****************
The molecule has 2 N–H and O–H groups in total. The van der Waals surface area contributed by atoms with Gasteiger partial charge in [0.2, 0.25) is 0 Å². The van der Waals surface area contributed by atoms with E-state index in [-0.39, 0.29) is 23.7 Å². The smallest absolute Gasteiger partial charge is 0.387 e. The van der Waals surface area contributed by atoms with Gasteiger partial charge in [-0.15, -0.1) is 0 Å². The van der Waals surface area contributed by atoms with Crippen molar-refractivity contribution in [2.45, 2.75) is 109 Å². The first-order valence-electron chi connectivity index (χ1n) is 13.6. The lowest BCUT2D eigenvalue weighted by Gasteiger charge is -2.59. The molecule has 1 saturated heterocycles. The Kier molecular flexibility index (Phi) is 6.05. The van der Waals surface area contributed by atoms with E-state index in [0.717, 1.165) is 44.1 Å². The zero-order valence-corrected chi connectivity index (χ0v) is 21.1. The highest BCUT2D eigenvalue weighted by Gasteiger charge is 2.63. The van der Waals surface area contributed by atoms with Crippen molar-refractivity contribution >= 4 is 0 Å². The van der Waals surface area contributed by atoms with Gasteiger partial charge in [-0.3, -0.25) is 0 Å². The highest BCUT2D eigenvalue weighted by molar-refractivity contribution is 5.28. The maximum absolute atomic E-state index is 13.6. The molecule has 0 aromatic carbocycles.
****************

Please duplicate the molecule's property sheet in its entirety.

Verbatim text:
The molecule has 2 N–H and O–H groups in total. The van der Waals surface area contributed by atoms with Gasteiger partial charge in [0.2, 0.25) is 0 Å². The van der Waals surface area contributed by atoms with E-state index in [-0.39, 0.29) is 23.7 Å². The smallest absolute Gasteiger partial charge is 0.387 e. The van der Waals surface area contributed by atoms with Gasteiger partial charge in [-0.15, -0.1) is 0 Å². The van der Waals surface area contributed by atoms with Crippen molar-refractivity contribution in [2.45, 2.75) is 109 Å². The first-order valence-electron chi connectivity index (χ1n) is 13.6. The lowest BCUT2D eigenvalue weighted by Gasteiger charge is -2.59. The molecule has 1 saturated heterocycles. The Kier molecular flexibility index (Phi) is 6.05. The van der Waals surface area contributed by atoms with E-state index in [0.717, 1.165) is 44.1 Å². The zero-order valence-corrected chi connectivity index (χ0v) is 21.1. The highest BCUT2D eigenvalue weighted by Gasteiger charge is 2.63. The van der Waals surface area contributed by atoms with Crippen molar-refractivity contribution >= 4 is 0 Å². The van der Waals surface area contributed by atoms with Gasteiger partial charge in [-0.3, -0.25) is 0 Å². The highest BCUT2D eigenvalue weighted by molar-refractivity contribution is 5.28. The maximum absolute atomic E-state index is 13.6. The molecule has 0 aromatic carbocycles.